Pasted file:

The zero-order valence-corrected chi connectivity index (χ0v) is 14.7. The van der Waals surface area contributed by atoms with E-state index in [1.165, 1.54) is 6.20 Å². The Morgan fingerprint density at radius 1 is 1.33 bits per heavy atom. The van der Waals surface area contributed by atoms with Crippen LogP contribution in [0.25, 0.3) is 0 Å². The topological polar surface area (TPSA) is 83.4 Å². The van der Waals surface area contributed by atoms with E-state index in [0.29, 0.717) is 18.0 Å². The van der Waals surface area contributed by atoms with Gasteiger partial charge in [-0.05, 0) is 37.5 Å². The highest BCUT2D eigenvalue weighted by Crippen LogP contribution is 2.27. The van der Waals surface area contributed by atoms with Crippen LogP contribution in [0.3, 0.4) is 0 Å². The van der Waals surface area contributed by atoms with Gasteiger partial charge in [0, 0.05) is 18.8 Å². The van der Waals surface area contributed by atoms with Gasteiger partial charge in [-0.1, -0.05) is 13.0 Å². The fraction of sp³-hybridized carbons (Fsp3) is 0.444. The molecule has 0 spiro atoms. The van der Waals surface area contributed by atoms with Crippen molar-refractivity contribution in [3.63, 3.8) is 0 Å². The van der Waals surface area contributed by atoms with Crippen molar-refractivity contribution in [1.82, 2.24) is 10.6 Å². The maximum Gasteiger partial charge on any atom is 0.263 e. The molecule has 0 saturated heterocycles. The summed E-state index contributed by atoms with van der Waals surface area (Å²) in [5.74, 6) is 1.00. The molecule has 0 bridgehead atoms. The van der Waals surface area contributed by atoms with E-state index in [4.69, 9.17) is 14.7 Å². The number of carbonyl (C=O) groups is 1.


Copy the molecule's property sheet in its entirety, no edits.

The zero-order valence-corrected chi connectivity index (χ0v) is 14.7. The van der Waals surface area contributed by atoms with E-state index in [1.165, 1.54) is 6.20 Å². The Morgan fingerprint density at radius 1 is 1.33 bits per heavy atom. The van der Waals surface area contributed by atoms with Crippen LogP contribution in [0.25, 0.3) is 0 Å². The topological polar surface area (TPSA) is 83.4 Å². The van der Waals surface area contributed by atoms with E-state index in [0.29, 0.717) is 18.0 Å². The van der Waals surface area contributed by atoms with Gasteiger partial charge in [-0.05, 0) is 37.5 Å². The highest BCUT2D eigenvalue weighted by Crippen LogP contribution is 2.27. The van der Waals surface area contributed by atoms with Crippen LogP contribution in [0.3, 0.4) is 0 Å². The van der Waals surface area contributed by atoms with Gasteiger partial charge in [0, 0.05) is 18.8 Å². The van der Waals surface area contributed by atoms with Gasteiger partial charge in [-0.1, -0.05) is 13.0 Å². The fraction of sp³-hybridized carbons (Fsp3) is 0.444. The molecule has 0 spiro atoms. The van der Waals surface area contributed by atoms with Crippen molar-refractivity contribution in [3.63, 3.8) is 0 Å². The van der Waals surface area contributed by atoms with Crippen molar-refractivity contribution in [1.82, 2.24) is 10.6 Å². The maximum Gasteiger partial charge on any atom is 0.263 e. The molecule has 0 saturated heterocycles. The summed E-state index contributed by atoms with van der Waals surface area (Å²) in [5.74, 6) is 1.00. The molecule has 0 bridgehead atoms. The van der Waals surface area contributed by atoms with E-state index in [4.69, 9.17) is 14.7 Å². The number of carbonyl (C=O) groups is 1.